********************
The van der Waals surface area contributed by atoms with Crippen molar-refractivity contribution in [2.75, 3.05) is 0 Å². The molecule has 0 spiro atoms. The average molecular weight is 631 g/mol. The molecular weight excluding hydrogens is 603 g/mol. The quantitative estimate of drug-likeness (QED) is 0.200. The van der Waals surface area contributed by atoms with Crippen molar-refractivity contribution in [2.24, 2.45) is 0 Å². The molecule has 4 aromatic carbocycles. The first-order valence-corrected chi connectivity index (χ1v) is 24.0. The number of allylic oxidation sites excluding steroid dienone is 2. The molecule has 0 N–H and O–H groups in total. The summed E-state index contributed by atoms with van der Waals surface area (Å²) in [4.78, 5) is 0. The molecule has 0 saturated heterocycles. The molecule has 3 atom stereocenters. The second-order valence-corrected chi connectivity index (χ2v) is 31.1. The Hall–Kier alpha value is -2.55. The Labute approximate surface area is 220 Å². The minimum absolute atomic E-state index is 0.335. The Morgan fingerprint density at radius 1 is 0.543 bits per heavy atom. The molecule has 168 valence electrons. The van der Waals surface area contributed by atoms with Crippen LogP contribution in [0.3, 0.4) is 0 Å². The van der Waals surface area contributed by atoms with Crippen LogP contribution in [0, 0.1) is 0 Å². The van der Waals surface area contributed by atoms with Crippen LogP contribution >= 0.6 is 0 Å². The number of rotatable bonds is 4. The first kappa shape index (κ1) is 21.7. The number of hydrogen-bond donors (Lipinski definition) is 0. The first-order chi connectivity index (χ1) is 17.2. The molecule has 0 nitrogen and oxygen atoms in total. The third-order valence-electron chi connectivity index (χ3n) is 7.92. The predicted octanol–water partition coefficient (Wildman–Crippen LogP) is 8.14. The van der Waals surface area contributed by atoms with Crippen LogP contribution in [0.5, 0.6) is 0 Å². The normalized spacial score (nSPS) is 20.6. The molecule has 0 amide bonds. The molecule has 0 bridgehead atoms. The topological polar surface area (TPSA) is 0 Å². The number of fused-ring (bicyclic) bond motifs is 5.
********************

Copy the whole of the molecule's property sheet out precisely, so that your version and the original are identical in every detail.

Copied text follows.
The van der Waals surface area contributed by atoms with Crippen molar-refractivity contribution in [2.75, 3.05) is 0 Å². The molecule has 0 spiro atoms. The average molecular weight is 631 g/mol. The molecular weight excluding hydrogens is 603 g/mol. The quantitative estimate of drug-likeness (QED) is 0.200. The van der Waals surface area contributed by atoms with Crippen molar-refractivity contribution in [2.24, 2.45) is 0 Å². The molecule has 4 aromatic carbocycles. The first-order valence-corrected chi connectivity index (χ1v) is 24.0. The number of allylic oxidation sites excluding steroid dienone is 2. The molecule has 0 N–H and O–H groups in total. The summed E-state index contributed by atoms with van der Waals surface area (Å²) in [4.78, 5) is 0. The molecule has 0 saturated heterocycles. The molecule has 3 atom stereocenters. The second-order valence-corrected chi connectivity index (χ2v) is 31.1. The Hall–Kier alpha value is -2.55. The Labute approximate surface area is 220 Å². The minimum absolute atomic E-state index is 0.335. The Morgan fingerprint density at radius 1 is 0.543 bits per heavy atom. The molecule has 168 valence electrons. The van der Waals surface area contributed by atoms with Crippen LogP contribution in [0.3, 0.4) is 0 Å². The van der Waals surface area contributed by atoms with Crippen LogP contribution in [0, 0.1) is 0 Å². The van der Waals surface area contributed by atoms with Crippen LogP contribution >= 0.6 is 0 Å². The number of rotatable bonds is 4. The first kappa shape index (κ1) is 21.7. The number of hydrogen-bond donors (Lipinski definition) is 0. The first-order chi connectivity index (χ1) is 17.2. The molecule has 0 nitrogen and oxygen atoms in total. The third-order valence-electron chi connectivity index (χ3n) is 7.92. The predicted octanol–water partition coefficient (Wildman–Crippen LogP) is 8.14. The van der Waals surface area contributed by atoms with Crippen LogP contribution in [0.5, 0.6) is 0 Å². The normalized spacial score (nSPS) is 20.6. The molecule has 0 amide bonds. The molecule has 0 bridgehead atoms. The topological polar surface area (TPSA) is 0 Å². The number of fused-ring (bicyclic) bond motifs is 5.